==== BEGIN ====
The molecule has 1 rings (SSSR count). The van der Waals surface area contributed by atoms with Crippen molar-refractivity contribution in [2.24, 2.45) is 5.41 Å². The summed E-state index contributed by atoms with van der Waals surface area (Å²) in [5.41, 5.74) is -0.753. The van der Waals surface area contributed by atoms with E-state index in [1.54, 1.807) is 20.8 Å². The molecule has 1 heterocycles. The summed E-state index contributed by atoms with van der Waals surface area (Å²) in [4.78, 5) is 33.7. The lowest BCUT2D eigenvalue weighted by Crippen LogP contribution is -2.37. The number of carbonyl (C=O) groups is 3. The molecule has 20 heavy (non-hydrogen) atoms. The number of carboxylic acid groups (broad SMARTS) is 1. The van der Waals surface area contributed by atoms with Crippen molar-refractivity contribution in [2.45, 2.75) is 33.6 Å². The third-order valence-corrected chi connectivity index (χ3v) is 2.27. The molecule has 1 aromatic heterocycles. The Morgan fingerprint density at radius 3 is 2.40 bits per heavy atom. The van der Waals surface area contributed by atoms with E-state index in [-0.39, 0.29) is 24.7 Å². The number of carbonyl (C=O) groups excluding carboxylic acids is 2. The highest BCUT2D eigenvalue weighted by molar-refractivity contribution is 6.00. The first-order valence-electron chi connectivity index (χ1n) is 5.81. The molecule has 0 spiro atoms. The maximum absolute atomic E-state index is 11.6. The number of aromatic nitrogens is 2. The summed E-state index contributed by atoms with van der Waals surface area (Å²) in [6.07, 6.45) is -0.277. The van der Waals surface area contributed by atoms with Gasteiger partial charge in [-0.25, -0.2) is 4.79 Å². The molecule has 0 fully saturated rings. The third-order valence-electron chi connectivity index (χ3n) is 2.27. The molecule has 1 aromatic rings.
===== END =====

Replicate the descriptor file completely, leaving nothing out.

The molecule has 1 rings (SSSR count). The van der Waals surface area contributed by atoms with Crippen molar-refractivity contribution in [2.24, 2.45) is 5.41 Å². The summed E-state index contributed by atoms with van der Waals surface area (Å²) in [5.41, 5.74) is -0.753. The van der Waals surface area contributed by atoms with E-state index in [1.54, 1.807) is 20.8 Å². The molecule has 1 heterocycles. The summed E-state index contributed by atoms with van der Waals surface area (Å²) in [4.78, 5) is 33.7. The lowest BCUT2D eigenvalue weighted by Crippen LogP contribution is -2.37. The number of carbonyl (C=O) groups is 3. The molecule has 20 heavy (non-hydrogen) atoms. The number of carboxylic acid groups (broad SMARTS) is 1. The van der Waals surface area contributed by atoms with Crippen molar-refractivity contribution in [2.45, 2.75) is 33.6 Å². The third-order valence-corrected chi connectivity index (χ3v) is 2.27. The molecule has 1 aromatic heterocycles. The Morgan fingerprint density at radius 3 is 2.40 bits per heavy atom. The van der Waals surface area contributed by atoms with E-state index in [-0.39, 0.29) is 24.7 Å². The number of carbonyl (C=O) groups excluding carboxylic acids is 2. The highest BCUT2D eigenvalue weighted by molar-refractivity contribution is 6.00. The first-order valence-electron chi connectivity index (χ1n) is 5.81. The molecule has 0 spiro atoms. The maximum absolute atomic E-state index is 11.6. The number of aromatic nitrogens is 2. The summed E-state index contributed by atoms with van der Waals surface area (Å²) in [6.07, 6.45) is -0.277. The van der Waals surface area contributed by atoms with Gasteiger partial charge in [-0.25, -0.2) is 4.79 Å². The molecule has 0 fully saturated rings. The third-order valence-electron chi connectivity index (χ3n) is 2.27. The molecule has 1 aromatic rings.